The Great Ocean
Cleanup Begins


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The ocean depths between California and Hawaii are not the place to seek the mysteries and wonders of the sea. For it is there that the five trillion pieces of plastic that make up the Great Pacific Garbage Patch reside. Now roughly a sixth of the size of the entire U.S., it’s enough to make one throw up one’s hands and declare that we are doomed.

But Boyan Slat is no thrower-up-of-hands. Slat, 24, has designed a 600-meter tubular float and skirt system to clean up the mess. His company, The Ocean Cleanup, where he is CEO, tested its first 120-meter section outside of San Francisco in May. Already at work creating the remaining sections, the company plans to deploy the first completed system this year. The company eventually hopes to have 60 such systems floating in the Pacific Ocean, which Slat estimates will remove half of the garbage patch in five years and 90 percent by 2040.

Slat began looking into how to clean up the garbage patch while in high school after coming face-to-face with more plastic bags than marine life while scuba diving in Greece. But the task of trying to clean up the ocean seemed impossible: the cost of using any kind of vessels through the expanses of the ocean was astronomical.

“The closest I ever came to a ‘Eureka-moment’ was when I was making some sketches on a napkin in a restaurant while on holiday in Portugal,” Slat says. “I wondered, ‘Why would you move through the oceans, if the oceans can also move through you?’ ” Slat went on to study aerospace engineering at the Netherlands’ Delft University of Technology, but dropped out to devote his time fully to The Ocean Cleanup.

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Boyan Slat's project could remove half of the waste in the Pacific Ocean's garbage patch by 2040

The system he designed moves passively through the waters. The floating barriers have a three-meter skirt hanging below them. The floaters catch the power of the wind and the waves so that the system moves in the same direction but slightly faster than the refuse in the water, allowing it to collect the trash. “To catch the plastic, we need to act like plastic,” says Slat. The skirt is impenetrable, so sea life can’t be caught in it and can swim away with the current.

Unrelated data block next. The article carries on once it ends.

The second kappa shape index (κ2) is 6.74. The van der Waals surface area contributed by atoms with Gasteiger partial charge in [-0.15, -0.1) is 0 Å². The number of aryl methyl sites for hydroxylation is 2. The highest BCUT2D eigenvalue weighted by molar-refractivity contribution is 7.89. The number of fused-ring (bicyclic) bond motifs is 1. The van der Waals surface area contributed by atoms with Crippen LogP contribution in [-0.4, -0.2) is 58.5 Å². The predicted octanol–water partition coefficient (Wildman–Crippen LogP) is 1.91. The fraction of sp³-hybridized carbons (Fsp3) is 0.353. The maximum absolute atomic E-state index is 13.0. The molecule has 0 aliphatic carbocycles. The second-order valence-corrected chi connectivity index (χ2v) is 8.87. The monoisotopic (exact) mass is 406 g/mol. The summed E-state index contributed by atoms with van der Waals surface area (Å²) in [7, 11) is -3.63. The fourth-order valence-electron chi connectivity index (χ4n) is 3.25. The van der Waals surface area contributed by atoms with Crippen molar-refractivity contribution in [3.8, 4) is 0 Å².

Five solar mounted pods with sensors and GPS will collect data about the environment and the system’s location. They’ll also alert the company if anything is broken. The pipes themselves are fitted with water tight bulkheads every 24-meters, so if there is any kind of leak or break, they’ll still float.

The plastic collected by the system—likely three tons a week—will be harvested by recycling companies. “We have shown ocean plastic is of surprisingly good quality, and can be turned into high quality projects,” Slat says. “Several companies have already shown interest in buying up the plastic once we’ve taken it out of the ocean, and are easily able to handle this level of plastic.”

The entire system is powered by the sun, the wind, and the water, putting it at the mercy of the environment and the currents. But the system is designed to handle many unforeseen problems. “According to our computational models, the number of times a system drifts out of the gyre is minimal,” says Slat. “In case this happens, our cleanup support vessel will be able to tow the system back into the hotspot where it would easily be put back to its cleaning duties.”

If The Ocean Cleanup proves effective after its launch this year, Slat hopes to send his system to the four other ocean spots where plastic collects.

“The launch of the first 600-meter system is a very exciting moment for The Ocean Cleanup, and will be the start of the great cleanup effort,” Slat says. If it all goes according to plan, we can once again marvel at the oceans mysteries, unsullied by trash—and maybe Slat can have another go with the scuba gear in Greece.

Michael Abrams is an independent writer.

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To catch the plastic, we need to act like plastic.

Boyan Slat, CEO, The Ocean Cleanup

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August 2018

by Michael Abrams, ASME.org